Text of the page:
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authorMichael Hayes <mike@aiinc.ca>2006-06-26 18:27:35 +0200
committerAdrian Bunk <bunk@stusta.de>2006-06-26 18:27:35 +0200
commita0ebb3ffd6c195011f7e4abdfc40f98342d36ce2 (patch)
tree11eaf602c240efd7e157fa517a96d09ccca8f453 /Documentation/atomic_ops.txt
parent0ecbf4b5fc38479ba29149455d56c11a23b131c0 (diff)
downloadlinux-linaro-stable-a0ebb3ffd6c195011f7e4abdfc40f98342d36ce2.tar.gz
Spelling fixes for Documentation/atomic_ops.txt
Spelling and typo fixes for Documentation/atomic_ops.txt Signed-off-by: Adrian Bunk <bunk@stusta.de>
Diffstat (limited to 'Documentation/atomic_ops.txt')
-rw-r--r--Documentation/atomic_ops.txt28
1 files changed, 14 insertions, 14 deletions
diff --git a/Documentation/atomic_ops.txt b/Documentation/atomic_ops.txt
index 23a1c2402bcc..2a63d5662a93 100644
--- a/Documentation/atomic_ops.txt
+++ b/Documentation/atomic_ops.txt
@@ -157,13 +157,13 @@ For example, smp_mb__before_atomic_dec() can be used like so:
smp_mb__before_atomic_dec();
atomic_dec(&obj->ref_count);
-It makes sure that all memory operations preceeding the atomic_dec()
+It makes sure that all memory operations preceding the atomic_dec()
call are strongly ordered with respect to the atomic counter
-operation. In the above example, it guarentees that the assignment of
+operation. In the above example, it guarantees that the assignment of
"1" to obj->dead will be globally visible to other cpus before the
atomic counter decrement.
-Without the explicitl smp_mb__before_atomic_dec() call, the
+Without the explicit smp_mb__before_atomic_dec() call, the
implementation could legally allow the atomic counter update visible
to other cpus before the "obj->dead = 1;" assignment.
@@ -173,11 +173,11 @@ ordering with respect to memory operations after an atomic_dec() call
(smp_mb__{before,after}_atomic_inc()).
A missing memory barrier in the cases where they are required by the
-atomic_t implementation above can have disasterous results. Here is
-an example, which follows a pattern occuring frequently in the Linux
+atomic_t implementation above can have disastrous results. Here is
+an example, which follows a pattern occurring frequently in the Linux
kernel. It is the use of atomic counters to implement reference
counting, and it works such that once the counter falls to zero it can
-be guarenteed that no other entity can be accessing the object:
+be guaranteed that no other entity can be accessing the object:
static void obj_list_add(struct obj *obj)
{
@@ -291,9 +291,9 @@ to the size of an "unsigned long" C data type, and are least of that
size. The endianness of the bits within each "unsigned long" are the
native endianness of the cpu.
- void set_bit(unsigned long nr, volatils unsigned long *addr);
- void clear_bit(unsigned long nr, volatils unsigned long *addr);
- void change_bit(unsigned long nr, volatils unsigned long *addr);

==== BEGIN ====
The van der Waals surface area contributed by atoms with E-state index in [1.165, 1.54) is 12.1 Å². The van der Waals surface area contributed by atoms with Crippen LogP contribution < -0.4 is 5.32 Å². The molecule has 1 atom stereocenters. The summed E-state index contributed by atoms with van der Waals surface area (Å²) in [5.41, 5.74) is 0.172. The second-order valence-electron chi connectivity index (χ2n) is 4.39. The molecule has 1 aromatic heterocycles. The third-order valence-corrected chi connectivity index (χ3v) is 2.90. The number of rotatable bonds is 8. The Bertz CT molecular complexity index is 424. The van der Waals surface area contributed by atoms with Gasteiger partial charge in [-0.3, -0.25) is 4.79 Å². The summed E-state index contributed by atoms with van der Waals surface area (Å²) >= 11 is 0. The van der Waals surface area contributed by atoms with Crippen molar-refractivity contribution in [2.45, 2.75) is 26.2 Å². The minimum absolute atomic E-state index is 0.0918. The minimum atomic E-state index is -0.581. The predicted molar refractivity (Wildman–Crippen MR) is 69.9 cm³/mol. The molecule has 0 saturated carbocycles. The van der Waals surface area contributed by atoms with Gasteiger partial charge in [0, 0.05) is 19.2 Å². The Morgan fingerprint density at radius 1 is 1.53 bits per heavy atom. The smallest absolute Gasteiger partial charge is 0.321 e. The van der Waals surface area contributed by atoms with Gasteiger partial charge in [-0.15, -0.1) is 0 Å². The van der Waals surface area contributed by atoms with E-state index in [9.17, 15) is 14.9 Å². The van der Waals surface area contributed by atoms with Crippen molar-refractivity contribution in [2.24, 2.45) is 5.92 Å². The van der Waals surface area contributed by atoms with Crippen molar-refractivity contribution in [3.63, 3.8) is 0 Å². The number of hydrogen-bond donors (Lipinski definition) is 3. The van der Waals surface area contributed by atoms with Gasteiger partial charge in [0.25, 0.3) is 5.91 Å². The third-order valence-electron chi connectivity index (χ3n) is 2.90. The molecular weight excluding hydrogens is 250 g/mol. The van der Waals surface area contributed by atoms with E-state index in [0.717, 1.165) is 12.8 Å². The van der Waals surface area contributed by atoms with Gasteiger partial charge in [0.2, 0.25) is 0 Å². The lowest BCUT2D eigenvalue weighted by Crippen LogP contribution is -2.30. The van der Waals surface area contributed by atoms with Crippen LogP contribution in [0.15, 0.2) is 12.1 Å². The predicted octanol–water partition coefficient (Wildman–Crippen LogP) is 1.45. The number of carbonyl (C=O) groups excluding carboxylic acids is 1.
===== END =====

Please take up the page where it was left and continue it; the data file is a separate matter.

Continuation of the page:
+ void set_bit(unsigned long nr, volatile unsigned long *addr);
+ void clear_bit(unsigned long nr, volatile unsigned long *addr);
+ void change_bit(unsigned long nr, volatile unsigned long *addr);
These routines set, clear, and change, respectively, the bit number
indicated by "nr" on the bit mask pointed to by "ADDR".
@@ -301,9 +301,9 @@ indicated by "nr" on the bit mask pointed to by "ADDR".
They must execute atomically, yet there are no implicit memory barrier
semantics required of these interfaces.
- int test_and_set_bit(unsigned long nr, volatils unsigned long *addr);
- int test_and_clear_bit(unsigned long nr, volatils unsigned long *addr);
- int test_and_change_bit(unsigned long nr, volatils unsigned long *addr);
+ int test_and_set_bit(unsigned long nr, volatile unsigned long *addr);
+ int test_and_clear_bit(unsigned long nr, volatile unsigned long *addr);
+ int test_and_change_bit(unsigned long nr, volatile unsigned long *addr);
Like the above, except that these routines return a boolean which
indicates whether the changed bit was set _BEFORE_ the atomic bit
@@ -335,7 +335,7 @@ subsequent memory operation is made visible. For example:
/* ... */;
obj->killed = 1;
-The implementation of test_and_set_bit() must guarentee that
+The implementation of test_and_set_bit() must guarantee that
"obj->dead = 1;" is visible to cpus before the atomic memory operation
done by test_and_set_bit() becomes visible. Likewise, the atomic
memory operation done by test_and_set_bit() must become visible before
@@ -474,7 +474,7 @@ Now, as far as memory barriers go, as long as spin_lock()
strictly orders all subsequent memory operations (including
the cas()) with respect to itself, things will be fine.
-Said another way, _atomic_dec_and_lock() must guarentee that
+Said another way, _atomic_dec_and_lock() must guarantee that
a counter dropping to zero is never made visible before the
spinlock being acquired.